The girl skipped to school. She wore a blue dress. She arrived late.

In this example, all the sentences are short and rhythmically similar. While technically correct, they could be merged into a single, more complex sentence, such as:


Wearing her blue dress, the girl skipped to school and arrived late.

However, overly complex sentences can become unreadable like in the example below:


I went to the shops and bought; fish and chips, vanilla and strawberry ice cream, and apple and mango cordial, after which I had a big meal followed by a nap on the couch because it made me tired, and I needed to get some rest anyway because I knew that tomorrow would be a big day plus I hadn’t slept well the night before.

In this sentence, there’s a list of shopping and some events that go back and forth in time. It’d be preferable to split up these ideas into new sentences, aiming for improving the sentence structure and more clarity.


I hadn’t slept well the night before I went to the shops, so I was already tired. After buying fish and chips, vanilla and strawberry ice cream, and apple and mango cordial, I had a big meal. I followed this with a nap on the couch. This was a good thing since I knew that tomorrow would be a big day.

Of course, there are multiple ways of improving sentence structure when simplifying one long, complex sentence. Therefore, there is always a degree of personal preference and style when it comes to improving sentence structure.

How to fix sentence structure problems

Improving a sentence structure often means fixing common problems like those outlined above. To be clear, improving sentence structure can be done in many ways. These are just some of the most common examples of improving sentence structure that academics and teachers face when marking the work of students.

Parallel structure

Sentences with a parallel structure use the same grammatical construction throughout and are best avoided. Improving the sentence structure of this example would mean altering it to an extent that the parallel uses of the verb forms ending in “-ing” are no longer present.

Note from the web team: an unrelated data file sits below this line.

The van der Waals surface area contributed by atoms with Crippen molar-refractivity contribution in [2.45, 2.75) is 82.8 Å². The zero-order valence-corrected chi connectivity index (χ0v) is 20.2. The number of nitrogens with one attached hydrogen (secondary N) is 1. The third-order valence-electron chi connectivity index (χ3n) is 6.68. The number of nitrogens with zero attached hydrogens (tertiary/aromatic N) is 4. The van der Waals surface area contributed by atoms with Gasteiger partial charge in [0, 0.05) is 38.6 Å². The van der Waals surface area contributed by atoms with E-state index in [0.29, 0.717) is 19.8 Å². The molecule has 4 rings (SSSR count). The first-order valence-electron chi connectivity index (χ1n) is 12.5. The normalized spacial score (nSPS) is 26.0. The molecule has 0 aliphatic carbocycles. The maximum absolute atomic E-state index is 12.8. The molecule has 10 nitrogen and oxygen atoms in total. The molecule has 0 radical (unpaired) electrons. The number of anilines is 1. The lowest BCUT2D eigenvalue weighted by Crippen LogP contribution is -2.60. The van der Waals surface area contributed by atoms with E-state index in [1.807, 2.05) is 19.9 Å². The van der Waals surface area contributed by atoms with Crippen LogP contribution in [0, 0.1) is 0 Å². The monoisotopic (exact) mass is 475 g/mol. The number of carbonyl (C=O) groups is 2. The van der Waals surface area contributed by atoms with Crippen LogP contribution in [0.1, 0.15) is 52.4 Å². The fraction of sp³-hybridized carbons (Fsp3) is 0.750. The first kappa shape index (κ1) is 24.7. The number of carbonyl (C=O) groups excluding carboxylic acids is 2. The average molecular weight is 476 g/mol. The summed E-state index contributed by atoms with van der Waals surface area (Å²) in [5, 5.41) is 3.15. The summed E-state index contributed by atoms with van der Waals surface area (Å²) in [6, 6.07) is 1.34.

You will like hiking up the hills, walking around the town, and strolling through the market. 

You will like hill hikes, a walk around the town, and a stroll through the market.

Wrong coordination

When incorrect prepositions are used to link two parts of a sentence together. Improving sentence structure in cases of wrong coordination typically means choosing the right, most relevant preposition.


You should try and call me later.

You should try to call me later.

Run-on sentences

Run-on sentences describe two sentences that are fused or that have a comma separating two clauses without the correct conjunction.


✘ The cat sat on the mat was blue.

✓ The cat sat on the mat. The mat was blue.


✘ Not only was the cat on the mat, it sat there all day.

✓ Not only was the cat on the mat, but it sat there all day, as well.


  • Proofread your writing, looking for common errors like wrong coordination.
  • Avoid repeating words where alternatives are available.
  • Change the lengths of sentences, so they’re not all the same.

Improving the sentence structure of written work is important because it will help to make your writing more engaging, helping you to make your points in a way that is more interesting and possibly gaining better marks.

Words like “however”, “moreover”, and “hence” can be used at the start of one sentence to better reflect the previous sentence, thereby improving the sentence structure of each.

Try to leave your writing for a few hours or overnight before reading it to find ways of improving sentence structure. If you’re in an exam and want to improve your sentence structure, then allow a few minutes to make some edits.

Print your dissertation at BachelorPrint!
For students in Ireland, our printing services have got you covered. Avail of high quality for printing and binding your dissertation, starting from just 7,90 €. That’s not all! On top, take advantage of our FREE express delivery and receive your order in no time.